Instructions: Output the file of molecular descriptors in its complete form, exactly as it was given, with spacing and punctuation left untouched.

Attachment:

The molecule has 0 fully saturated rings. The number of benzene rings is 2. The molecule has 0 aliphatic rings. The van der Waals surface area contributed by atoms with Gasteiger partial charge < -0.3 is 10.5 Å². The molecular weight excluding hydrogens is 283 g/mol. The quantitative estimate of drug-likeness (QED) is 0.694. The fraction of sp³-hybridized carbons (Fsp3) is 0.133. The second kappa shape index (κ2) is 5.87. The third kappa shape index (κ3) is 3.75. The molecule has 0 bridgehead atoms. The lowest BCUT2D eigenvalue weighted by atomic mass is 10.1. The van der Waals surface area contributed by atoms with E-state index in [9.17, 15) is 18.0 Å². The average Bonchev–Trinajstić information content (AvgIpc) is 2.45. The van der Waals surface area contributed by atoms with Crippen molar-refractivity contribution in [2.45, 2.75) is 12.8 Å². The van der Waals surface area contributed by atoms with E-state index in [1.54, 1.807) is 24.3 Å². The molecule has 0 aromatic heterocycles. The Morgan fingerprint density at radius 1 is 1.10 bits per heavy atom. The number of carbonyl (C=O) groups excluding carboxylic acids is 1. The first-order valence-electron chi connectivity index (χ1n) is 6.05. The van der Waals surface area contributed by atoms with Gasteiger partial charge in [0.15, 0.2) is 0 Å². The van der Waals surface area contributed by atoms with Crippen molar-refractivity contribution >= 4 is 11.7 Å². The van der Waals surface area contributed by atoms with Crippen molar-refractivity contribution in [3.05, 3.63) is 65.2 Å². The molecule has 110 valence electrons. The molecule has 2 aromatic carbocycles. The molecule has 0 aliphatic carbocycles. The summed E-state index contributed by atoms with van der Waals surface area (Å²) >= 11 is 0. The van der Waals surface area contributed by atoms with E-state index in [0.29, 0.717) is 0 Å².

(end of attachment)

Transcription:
The molecule has 0 fully saturated rings. The number of benzene rings is 2. The molecule has 0 aliphatic rings. The van der Waals surface area contributed by atoms with Gasteiger partial charge < -0.3 is 10.5 Å². The molecular weight excluding hydrogens is 283 g/mol. The quantitative estimate of drug-likeness (QED) is 0.694. The fraction of sp³-hybridized carbons (Fsp3) is 0.133. The second kappa shape index (κ2) is 5.87. The third kappa shape index (κ3) is 3.75. The molecule has 0 bridgehead atoms. The lowest BCUT2D eigenvalue weighted by atomic mass is 10.1. The van der Waals surface area contributed by atoms with E-state index in [9.17, 15) is 18.0 Å². The average Bonchev–Trinajstić information content (AvgIpc) is 2.45. The van der Waals surface area contributed by atoms with Crippen molar-refractivity contribution in [2.45, 2.75) is 12.8 Å². The van der Waals surface area contributed by atoms with E-state index in [1.54, 1.807) is 24.3 Å². The molecule has 0 aromatic heterocycles. The Morgan fingerprint density at radius 1 is 1.10 bits per heavy atom. The number of carbonyl (C=O) groups excluding carboxylic acids is 1. The first-order valence-electron chi connectivity index (χ1n) is 6.05. The van der Waals surface area contributed by atoms with Gasteiger partial charge in [0.15, 0.2) is 0 Å². The van der Waals surface area contributed by atoms with Crippen molar-refractivity contribution >= 4 is 11.7 Å². The van der Waals surface area contributed by atoms with Crippen molar-refractivity contribution in [3.05, 3.63) is 65.2 Å². The molecule has 110 valence electrons. The molecule has 2 aromatic carbocycles. The molecule has 0 aliphatic carbocycles. The summed E-state index contributed by atoms with van der Waals surface area (Å²) >= 11 is 0. The van der Waals surface area contributed by atoms with E-state index in [0.29, 0.717) is 0 Å².